Constraints are a source of opportunity for innovation

When it comes to creativity and innovation, our clients or managers often ask us to Think outside the box and to consider everything. This way of thinking supposedly generates superior ideas. Thinking outside the box is still a very popular concept and it makes us feel like the sky is the limit.

However, studies show that Thinking outside the box does not generate more and better ideas. Moreover, when people are given a blank page they often feel blocked and sometimes even feel fear. People experience the paralysis of choice. Where to start? What to do? What not to do?

Psychological research tells us that constraining our thought processes actually stimulates creativity. It may sound counter-intuitive that we become more creative when our thinking is constrained. But it’s true. When we create our own box of constraints, thinking inside that box helps us become more creative.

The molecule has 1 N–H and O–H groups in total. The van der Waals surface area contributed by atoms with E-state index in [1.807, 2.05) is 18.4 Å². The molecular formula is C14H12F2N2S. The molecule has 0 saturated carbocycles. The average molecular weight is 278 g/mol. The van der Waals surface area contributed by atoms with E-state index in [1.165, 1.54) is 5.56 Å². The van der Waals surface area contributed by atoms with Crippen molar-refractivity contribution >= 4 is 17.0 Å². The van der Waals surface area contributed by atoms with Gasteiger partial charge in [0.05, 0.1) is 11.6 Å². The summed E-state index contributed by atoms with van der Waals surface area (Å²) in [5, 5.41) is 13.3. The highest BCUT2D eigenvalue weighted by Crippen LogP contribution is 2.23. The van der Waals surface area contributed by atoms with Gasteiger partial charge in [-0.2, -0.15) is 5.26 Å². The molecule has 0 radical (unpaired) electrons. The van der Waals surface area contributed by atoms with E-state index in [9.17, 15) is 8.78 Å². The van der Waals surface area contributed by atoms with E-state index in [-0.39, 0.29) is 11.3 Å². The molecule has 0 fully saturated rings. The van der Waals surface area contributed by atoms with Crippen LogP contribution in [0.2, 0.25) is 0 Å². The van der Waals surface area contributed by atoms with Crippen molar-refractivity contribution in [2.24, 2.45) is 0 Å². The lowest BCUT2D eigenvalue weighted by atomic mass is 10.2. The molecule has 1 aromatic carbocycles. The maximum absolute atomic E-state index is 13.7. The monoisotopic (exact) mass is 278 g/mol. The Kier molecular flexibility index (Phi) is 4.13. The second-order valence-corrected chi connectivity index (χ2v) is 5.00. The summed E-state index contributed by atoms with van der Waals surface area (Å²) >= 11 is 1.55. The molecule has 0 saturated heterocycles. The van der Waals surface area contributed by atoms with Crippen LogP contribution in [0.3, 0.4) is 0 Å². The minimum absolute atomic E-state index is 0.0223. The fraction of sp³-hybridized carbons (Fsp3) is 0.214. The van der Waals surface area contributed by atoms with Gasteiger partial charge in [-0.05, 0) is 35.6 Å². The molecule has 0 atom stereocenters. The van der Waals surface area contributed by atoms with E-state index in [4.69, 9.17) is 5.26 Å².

A lack of resources is perhaps one of the most common forms of constraints. What typically happens if we have only a few resources to work with? We have less choice and need to think of new ways to use what we have. Extremely constrained situations in which people can find themselves, such as great poverty, imprisonment or war, show just how creative people can become.

Many industries have a high degree of regulation. The constraint formed by regulation limits a company’s actions but at the same time it often offers room for opportunity. Often when regulation changes or additional regulation is imposed, new commercial initiatives are introduced and new companies enter the marketplace.


Voluntary constraints also trigger creativity. In 1960, his publisher Random House bet Theodor Geisel that he couldn’t write a children’s book using only fifty unique words. Talking about constraints: just fifty words! Under his pseudonym Dr Seuss, Geisel published Green Eggs and Ham, using exactly fifty different words. Kids love this book and it became the fourth best-selling children’s book ever.

Another more recent example is Twitter, a very successful $ 24 billion dollar company whose traditional product is very constrained. Twitter forces its users to use 140 characters or less for their tweets. By constraining the number of characters, people are forced to express themselves more creatively.

We need to foster constraints to generate highly creative ideas and to become successful in innovation. Constraints come in different forms and shapes: strategic […]